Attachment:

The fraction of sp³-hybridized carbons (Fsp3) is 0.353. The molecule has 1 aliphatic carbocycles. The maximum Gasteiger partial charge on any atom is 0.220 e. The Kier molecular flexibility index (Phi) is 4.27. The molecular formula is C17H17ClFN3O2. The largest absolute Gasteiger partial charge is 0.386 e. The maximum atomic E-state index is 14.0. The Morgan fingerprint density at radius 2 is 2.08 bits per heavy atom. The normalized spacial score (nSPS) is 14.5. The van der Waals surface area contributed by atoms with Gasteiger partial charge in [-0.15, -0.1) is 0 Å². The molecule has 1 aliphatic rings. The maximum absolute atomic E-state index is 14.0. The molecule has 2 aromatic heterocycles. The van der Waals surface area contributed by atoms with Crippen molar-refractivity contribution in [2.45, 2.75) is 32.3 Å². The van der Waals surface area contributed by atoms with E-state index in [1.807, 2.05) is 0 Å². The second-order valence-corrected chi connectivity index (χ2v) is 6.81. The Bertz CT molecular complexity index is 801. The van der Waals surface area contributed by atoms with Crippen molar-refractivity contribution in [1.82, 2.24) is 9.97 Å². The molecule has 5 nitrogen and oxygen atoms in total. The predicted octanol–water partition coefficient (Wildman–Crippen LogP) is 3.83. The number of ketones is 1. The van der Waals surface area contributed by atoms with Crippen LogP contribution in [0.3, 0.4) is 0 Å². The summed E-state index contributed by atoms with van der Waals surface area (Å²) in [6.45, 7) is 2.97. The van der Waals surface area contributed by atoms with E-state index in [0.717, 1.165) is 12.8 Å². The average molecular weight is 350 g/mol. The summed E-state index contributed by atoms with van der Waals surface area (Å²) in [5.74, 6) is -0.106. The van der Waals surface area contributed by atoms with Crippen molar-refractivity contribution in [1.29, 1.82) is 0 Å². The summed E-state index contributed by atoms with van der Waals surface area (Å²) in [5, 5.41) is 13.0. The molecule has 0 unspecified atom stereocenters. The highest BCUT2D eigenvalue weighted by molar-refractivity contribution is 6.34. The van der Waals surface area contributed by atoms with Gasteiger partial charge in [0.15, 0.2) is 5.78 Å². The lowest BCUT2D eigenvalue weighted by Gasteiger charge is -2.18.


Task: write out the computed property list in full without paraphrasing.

The fraction of sp³-hybridized carbons (Fsp3) is 0.353. The molecule has 1 aliphatic carbocycles. The maximum Gasteiger partial charge on any atom is 0.220 e. The Kier molecular flexibility index (Phi) is 4.27. The molecular formula is C17H17ClFN3O2. The largest absolute Gasteiger partial charge is 0.386 e. The maximum atomic E-state index is 14.0. The Morgan fingerprint density at radius 2 is 2.08 bits per heavy atom. The normalized spacial score (nSPS) is 14.5. The van der Waals surface area contributed by atoms with Gasteiger partial charge in [-0.15, -0.1) is 0 Å². The molecule has 1 aliphatic rings. The maximum absolute atomic E-state index is 14.0. The molecule has 2 aromatic heterocycles. The van der Waals surface area contributed by atoms with Crippen molar-refractivity contribution in [2.45, 2.75) is 32.3 Å². The van der Waals surface area contributed by atoms with E-state index in [1.807, 2.05) is 0 Å². The second-order valence-corrected chi connectivity index (χ2v) is 6.81. The Bertz CT molecular complexity index is 801. The van der Waals surface area contributed by atoms with Crippen molar-refractivity contribution in [1.82, 2.24) is 9.97 Å². The molecule has 5 nitrogen and oxygen atoms in total. The predicted octanol–water partition coefficient (Wildman–Crippen LogP) is 3.83. The number of ketones is 1. The van der Waals surface area contributed by atoms with Crippen LogP contribution in [0.3, 0.4) is 0 Å². The summed E-state index contributed by atoms with van der Waals surface area (Å²) in [6.45, 7) is 2.97. The van der Waals surface area contributed by atoms with E-state index in [0.717, 1.165) is 12.8 Å². The average molecular weight is 350 g/mol. The summed E-state index contributed by atoms with van der Waals surface area (Å²) in [5.74, 6) is -0.106. The van der Waals surface area contributed by atoms with Crippen molar-refractivity contribution in [1.29, 1.82) is 0 Å². The summed E-state index contributed by atoms with van der Waals surface area (Å²) in [5, 5.41) is 13.0. The molecule has 0 unspecified atom stereocenters. The highest BCUT2D eigenvalue weighted by molar-refractivity contribution is 6.34. The van der Waals surface area contributed by atoms with Gasteiger partial charge in [0.15, 0.2) is 5.78 Å². The lowest BCUT2D eigenvalue weighted by Gasteiger charge is -2.18.